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Guy Laliberté, in a 2014 photo, will keep a 10-per-cent stake in Cirque du Soleil.

Christinne Muschi/The Globe and Mail

Guy Laliberté, the audacious street performer who transformed his fire-breathing act into a global circus empire, has agreed to sell control of Cirque du Soleil to two of the world's largest financial investors for about $1.5-billion.

Sources close to negotiations said Mr. Laliberté has agreed to sell majority control of the Cirque to TPG Capital, a Texas-based private equity fund, and Fosun Capital Group, a privately owned fund manager based in Shanghai.

The transaction and related details were confirmed Monday morning. No financial figures were disclosed.

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Mr. Laliberté will maintain a stake in the business and continue offering strategic and creative advice to the entertainment company. Fosun will take a minority stake and work to launch and expand the Cirque in China and Asia while Canadian pension fund Caisse de dépôt et placement du Québec will also acquire an unspecified minority interest. Quebec businessman Mitch Garber will become chairman of the company and part of the investor group.

As part of the deal, the investors have agreed to a package of binding commitments  that ensure Montreal remains the Cirque's decision-making and creative base. The commitments include keeping the headquarters in the city, continuing to support the growth of the Cirque's core business while expanding job and training opportunities for Canadian-based employees, and a significant presence of Quebec and Canadian managers on the company's leadership team and board.

Under terms of the deal, Mr. Laliberté will keep a 10-per-cent stake, ending his 30-year run as the controlling shareholder and chief of the world's most whimsical and popular circus production company. Spokespersons for TPG, the Caisse and Cirque could not be reached for comment.

"It's an end of an era," said Louis Hébert, professor of management at Montreal's HEC business school. "What it tells us is that the Cirque du Soleil has become a business like any other, at a very mature stage of its development."

Mr. Laliberté hired Goldman Sachs last year to find a buyer for his company after he completed a difficult restructuring that called for deep job and expense cuts to revive a business that was losing money. He conceded in interviews last year that the Cirque had expanded too quickly with new productions, some of which were box-office disappointments.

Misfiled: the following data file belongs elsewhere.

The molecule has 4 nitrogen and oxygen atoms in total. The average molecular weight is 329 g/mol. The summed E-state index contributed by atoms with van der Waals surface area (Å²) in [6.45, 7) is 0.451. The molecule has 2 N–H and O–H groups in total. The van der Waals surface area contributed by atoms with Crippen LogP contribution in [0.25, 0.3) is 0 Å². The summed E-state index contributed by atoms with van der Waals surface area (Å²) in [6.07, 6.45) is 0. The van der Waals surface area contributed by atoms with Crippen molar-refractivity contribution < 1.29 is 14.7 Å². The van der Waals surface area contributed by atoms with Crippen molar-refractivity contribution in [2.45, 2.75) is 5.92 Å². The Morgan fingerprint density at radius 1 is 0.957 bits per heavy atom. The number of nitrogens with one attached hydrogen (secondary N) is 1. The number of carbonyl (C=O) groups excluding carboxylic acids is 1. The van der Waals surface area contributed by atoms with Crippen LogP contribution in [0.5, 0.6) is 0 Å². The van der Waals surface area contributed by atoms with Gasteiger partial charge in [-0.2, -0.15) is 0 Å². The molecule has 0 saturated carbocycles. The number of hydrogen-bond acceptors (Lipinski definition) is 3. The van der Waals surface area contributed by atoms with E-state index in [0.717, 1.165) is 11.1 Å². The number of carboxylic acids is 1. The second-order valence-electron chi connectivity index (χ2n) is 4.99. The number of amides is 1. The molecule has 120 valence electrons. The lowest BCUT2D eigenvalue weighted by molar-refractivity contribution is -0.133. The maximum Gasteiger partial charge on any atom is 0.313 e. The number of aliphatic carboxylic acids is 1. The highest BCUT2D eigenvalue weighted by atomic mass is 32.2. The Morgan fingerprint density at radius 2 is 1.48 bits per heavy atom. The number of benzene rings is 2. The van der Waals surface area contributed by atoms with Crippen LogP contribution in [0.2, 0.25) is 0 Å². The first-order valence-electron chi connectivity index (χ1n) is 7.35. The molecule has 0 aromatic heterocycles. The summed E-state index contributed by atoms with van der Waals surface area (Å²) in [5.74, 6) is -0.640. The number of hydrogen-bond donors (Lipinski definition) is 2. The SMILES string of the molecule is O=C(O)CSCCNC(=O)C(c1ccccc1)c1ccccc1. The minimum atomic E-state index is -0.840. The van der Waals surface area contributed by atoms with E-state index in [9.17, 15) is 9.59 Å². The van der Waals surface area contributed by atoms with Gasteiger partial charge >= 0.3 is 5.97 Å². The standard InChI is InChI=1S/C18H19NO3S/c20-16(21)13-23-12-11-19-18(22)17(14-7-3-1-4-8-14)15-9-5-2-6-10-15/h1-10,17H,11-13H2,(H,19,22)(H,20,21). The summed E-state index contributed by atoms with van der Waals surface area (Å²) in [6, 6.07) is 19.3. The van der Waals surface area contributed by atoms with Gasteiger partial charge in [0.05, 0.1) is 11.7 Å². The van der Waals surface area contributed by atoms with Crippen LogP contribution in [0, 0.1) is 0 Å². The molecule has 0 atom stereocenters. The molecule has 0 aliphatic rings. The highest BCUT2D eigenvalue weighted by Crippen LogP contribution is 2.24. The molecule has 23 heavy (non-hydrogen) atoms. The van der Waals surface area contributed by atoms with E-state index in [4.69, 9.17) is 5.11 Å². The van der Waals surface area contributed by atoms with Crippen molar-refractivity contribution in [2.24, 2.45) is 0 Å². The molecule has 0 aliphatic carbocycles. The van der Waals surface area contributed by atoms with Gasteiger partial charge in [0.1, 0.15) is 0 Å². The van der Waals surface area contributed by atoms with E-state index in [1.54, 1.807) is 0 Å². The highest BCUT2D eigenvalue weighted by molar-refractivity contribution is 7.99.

Sources said the Cirque is profitable again, but Mr. Laliberté, 55, no longer wants to oversee a company whose future growth depends on an ambitious strategy of global expansion and new multimedia ventures that may include film and television deals. Although the auction initially attracted a number of interested buyers, in the end, TPG and Fosun were the only serious bidders. Other suitors were turned off by the heavy expenses and box-office risks of the Cirque's elaborate productions, most of which involve large casts, ornate costumes and costly special effects.

Both TPG and China's Fosun have a variety of interests in multimedia and entertainment companies that are expected to open new theatrical and business opportunities for the Cirque.

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TPG is a major shareholder in U.S. casino and resort operator Caesars Entertainment Corp., which could add Cirque productions to its entertainment lineup. The private-equity firm also has interests in entertainment companies, including one of Hollywood's newest film and television studios, STX Entertainment. TPG is also an investor in Univision Communications Inc., a New York-based television and cable company that serves the Hispanic community.

Fosun Capital Group has investments in a number of tourism assets and sources said the investment giant has plans to open a Cirque office in China to expand its business in Southeast Asia.

Mr. Laliberté was almost as famous as his business. Apart from his unique theatrical productions, he was known globally for his lavish parties, unorthodox charities – one which raised money through poker tournaments – and taste for adventure.

In 2009, he became Canada's first space tourist, soaring into orbit aboard the Russian Soyuz spacecraft. Later, he showed a series of large-scale photographs he took from above the Earth.

His next venture is reportedly a company called Red Moon Innovation, which would take aim at the world's aging baby boomers by shaping the way we mourn and remember those who've died, both physically and virtually. It is in its early stages of development.

Observers of the company, such as Concordia University's Patrick Leroux, have noted that a key challenge for the new ownership group will be to find a new leader to provide a strategic vision for the Cirque and inspire its employees. Mr. Laliberté will be hard to replace if he removes himself from those roles.

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While opposition parties in Quebec's legislature have slammed the Liberal government for not doing more on the Cirque file, its sale is unlikely to trigger any lasting political opposition as long as the headquarters remains in Montreal. That's because unlike previously touchy takeover proposals such as Lowe's Cos. Inc.'s hostile bid for hardware chain Rona Inc., Cirque is private and Mr. Laliberté initiated the auction.

Jacques Daoust, Quebec's Economy Minister, last week said he was reassured by efforts being made by the Caisse to participate in the transaction. "These are negotiations and I'm eager to see how they'll conclude. What reassures me is that the Caisse is defending our interests."

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